However, in the White House transcript, Zelensky did not seem reluctant at all. “We are hoping very much that Mr. Giuliani will be able to travel to Ukraine and we will meet once he comes to Ukraine,” he is quoted as saying.

The Ukraine president has since told reporters that he did not feel any pressure from Trump to investigate former Vice President Biden.

“I want to tell you that I never feel any pressure and there are very many people in the west and in Ukraine who would like to influence me,” Zelensky told reporters last week. “But I am a president of independent Ukraine and I think that, and I hope my steps demonstrate this, that it is impossible to influence me.”

According to the whistleblowers notes, the White House official allegedly described the call as “crazy,” “frightening,” and “completely lacking in substance related to national security.” [The White House transcript of the perfectly cordial phone call can be read here.]

Michael Atkinson, the intelligence community inspector general (ICIG), reportedly admitted to lawmakers on Friday that the anti-Trump complainant had improperly concealed his previous secret interactions with House Democratic staff prior to submitting the complaint.

According to the Federalist’s Sean Davis, “Atkinson never even bothered investigating potential coordination between the complainant, whom DOJ said showed evidence of partisan political bias, and House Democrats prior to the filing of the anti-Trump complaint.”

According to the Washington Examiner’s Byron York, Atkinson also told lawmakers last Friday that the whistleblower once had a significant tie to one of the Democratic presidential candidates hoping to challenge President Trump in the 2020 election.

Atkinson had previously indicated that the complainant showed “some indicia of an arguable political bias … in favor of a rival political candidate.”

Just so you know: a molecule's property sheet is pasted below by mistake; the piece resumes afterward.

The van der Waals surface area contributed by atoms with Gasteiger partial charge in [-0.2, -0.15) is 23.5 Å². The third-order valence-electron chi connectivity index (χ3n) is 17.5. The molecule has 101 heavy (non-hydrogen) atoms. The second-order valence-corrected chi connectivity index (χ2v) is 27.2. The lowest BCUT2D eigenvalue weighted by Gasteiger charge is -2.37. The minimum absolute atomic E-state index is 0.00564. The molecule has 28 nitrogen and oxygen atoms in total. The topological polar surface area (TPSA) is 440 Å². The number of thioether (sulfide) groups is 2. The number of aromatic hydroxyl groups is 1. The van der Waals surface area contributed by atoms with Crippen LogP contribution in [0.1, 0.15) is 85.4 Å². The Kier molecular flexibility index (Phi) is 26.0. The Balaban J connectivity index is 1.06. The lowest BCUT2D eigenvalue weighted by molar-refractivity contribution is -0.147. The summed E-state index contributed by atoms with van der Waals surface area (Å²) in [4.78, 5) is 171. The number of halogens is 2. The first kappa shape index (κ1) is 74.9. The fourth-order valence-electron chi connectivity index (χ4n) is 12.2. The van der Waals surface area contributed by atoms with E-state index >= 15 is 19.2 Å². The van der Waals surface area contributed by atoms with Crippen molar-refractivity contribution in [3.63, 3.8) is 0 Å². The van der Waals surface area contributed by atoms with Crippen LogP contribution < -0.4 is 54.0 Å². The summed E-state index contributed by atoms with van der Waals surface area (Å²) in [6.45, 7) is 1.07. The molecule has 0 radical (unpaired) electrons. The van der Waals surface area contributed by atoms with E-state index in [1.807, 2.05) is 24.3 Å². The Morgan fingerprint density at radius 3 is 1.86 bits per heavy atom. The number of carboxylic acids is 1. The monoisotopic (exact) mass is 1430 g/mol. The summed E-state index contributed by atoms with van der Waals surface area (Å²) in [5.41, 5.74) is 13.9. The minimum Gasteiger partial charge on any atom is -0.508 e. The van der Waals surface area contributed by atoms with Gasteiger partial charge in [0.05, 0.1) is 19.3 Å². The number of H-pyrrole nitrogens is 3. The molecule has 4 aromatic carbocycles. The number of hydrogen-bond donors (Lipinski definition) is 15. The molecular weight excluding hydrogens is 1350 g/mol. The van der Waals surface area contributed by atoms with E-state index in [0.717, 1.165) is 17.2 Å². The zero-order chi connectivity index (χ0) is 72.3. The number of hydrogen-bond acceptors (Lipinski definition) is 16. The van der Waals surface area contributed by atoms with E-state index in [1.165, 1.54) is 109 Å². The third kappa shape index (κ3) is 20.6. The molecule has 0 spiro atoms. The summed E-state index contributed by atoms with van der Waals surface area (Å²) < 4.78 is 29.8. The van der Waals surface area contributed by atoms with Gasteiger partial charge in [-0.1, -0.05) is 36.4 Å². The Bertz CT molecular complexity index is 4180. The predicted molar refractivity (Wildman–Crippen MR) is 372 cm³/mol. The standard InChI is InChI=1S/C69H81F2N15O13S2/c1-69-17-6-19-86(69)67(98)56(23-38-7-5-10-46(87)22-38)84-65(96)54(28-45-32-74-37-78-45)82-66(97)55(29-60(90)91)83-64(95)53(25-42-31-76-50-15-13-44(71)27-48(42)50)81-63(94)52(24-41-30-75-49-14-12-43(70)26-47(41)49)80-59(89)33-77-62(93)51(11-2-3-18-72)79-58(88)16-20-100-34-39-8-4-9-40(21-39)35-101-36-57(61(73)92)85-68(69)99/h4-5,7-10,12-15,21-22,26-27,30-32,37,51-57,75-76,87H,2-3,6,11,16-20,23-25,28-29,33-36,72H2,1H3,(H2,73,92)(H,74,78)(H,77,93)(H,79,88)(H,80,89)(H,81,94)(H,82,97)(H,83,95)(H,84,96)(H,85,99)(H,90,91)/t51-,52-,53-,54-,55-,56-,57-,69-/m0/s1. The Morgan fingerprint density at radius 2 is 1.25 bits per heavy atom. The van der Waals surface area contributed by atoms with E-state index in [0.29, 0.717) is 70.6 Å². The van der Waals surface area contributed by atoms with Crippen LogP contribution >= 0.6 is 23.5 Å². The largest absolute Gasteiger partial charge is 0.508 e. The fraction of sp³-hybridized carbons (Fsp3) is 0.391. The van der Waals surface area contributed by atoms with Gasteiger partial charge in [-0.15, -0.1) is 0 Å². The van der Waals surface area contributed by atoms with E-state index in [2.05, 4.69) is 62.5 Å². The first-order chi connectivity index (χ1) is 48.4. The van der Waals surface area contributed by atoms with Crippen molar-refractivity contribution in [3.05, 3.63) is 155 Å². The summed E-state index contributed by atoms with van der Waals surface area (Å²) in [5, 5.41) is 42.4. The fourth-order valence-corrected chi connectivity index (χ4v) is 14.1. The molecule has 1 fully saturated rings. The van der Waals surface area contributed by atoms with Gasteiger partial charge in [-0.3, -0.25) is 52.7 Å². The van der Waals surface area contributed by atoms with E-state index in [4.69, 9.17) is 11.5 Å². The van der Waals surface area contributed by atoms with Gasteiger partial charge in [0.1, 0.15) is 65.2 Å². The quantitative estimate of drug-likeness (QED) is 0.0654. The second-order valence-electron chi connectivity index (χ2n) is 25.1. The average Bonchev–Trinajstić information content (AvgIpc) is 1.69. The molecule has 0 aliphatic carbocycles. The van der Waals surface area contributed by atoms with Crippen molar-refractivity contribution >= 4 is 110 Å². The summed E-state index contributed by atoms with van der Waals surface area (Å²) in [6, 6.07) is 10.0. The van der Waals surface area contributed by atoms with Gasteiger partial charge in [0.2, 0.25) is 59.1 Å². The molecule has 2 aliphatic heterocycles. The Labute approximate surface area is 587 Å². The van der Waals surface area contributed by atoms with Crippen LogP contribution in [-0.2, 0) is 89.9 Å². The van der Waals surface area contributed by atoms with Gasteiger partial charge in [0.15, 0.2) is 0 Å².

Three individuals who were present during last Friday’s impeachment inquiry interview with Atkinson told the Examiner that the “whistleblower” had quite the “indicia of political bias.”

“The IG said [the whistleblower] worked or had some type of professional relationship with one of the Democratic candidates,” one person with knowledge of what was said told York.

“The IG said the whistleblower had a professional relationship with one of the 2020 candidates,” said another person with knowledge of what was said.

“What [Atkinson] said was that the whistleblower self-disclosed that he was a registered Democrat and that he had a prior working relationship with a current 2020 Democratic presidential candidate,” said a third person with knowledge of what was said.

All three sources said Atkinson did not identify the Democratic candidate with whom the whistleblower had a connection. It is unclear what the working or professional relationship between the two was.

The IC complainant has taken some hits to his credibility in recent days, as more information about him comes out.

Now, a second IC “whistleblower” came forward on Monday, claiming to have first-hand knowledge of certain allegations contained in the first whistleblower’s complaint, which was based primarily on second-hand sources.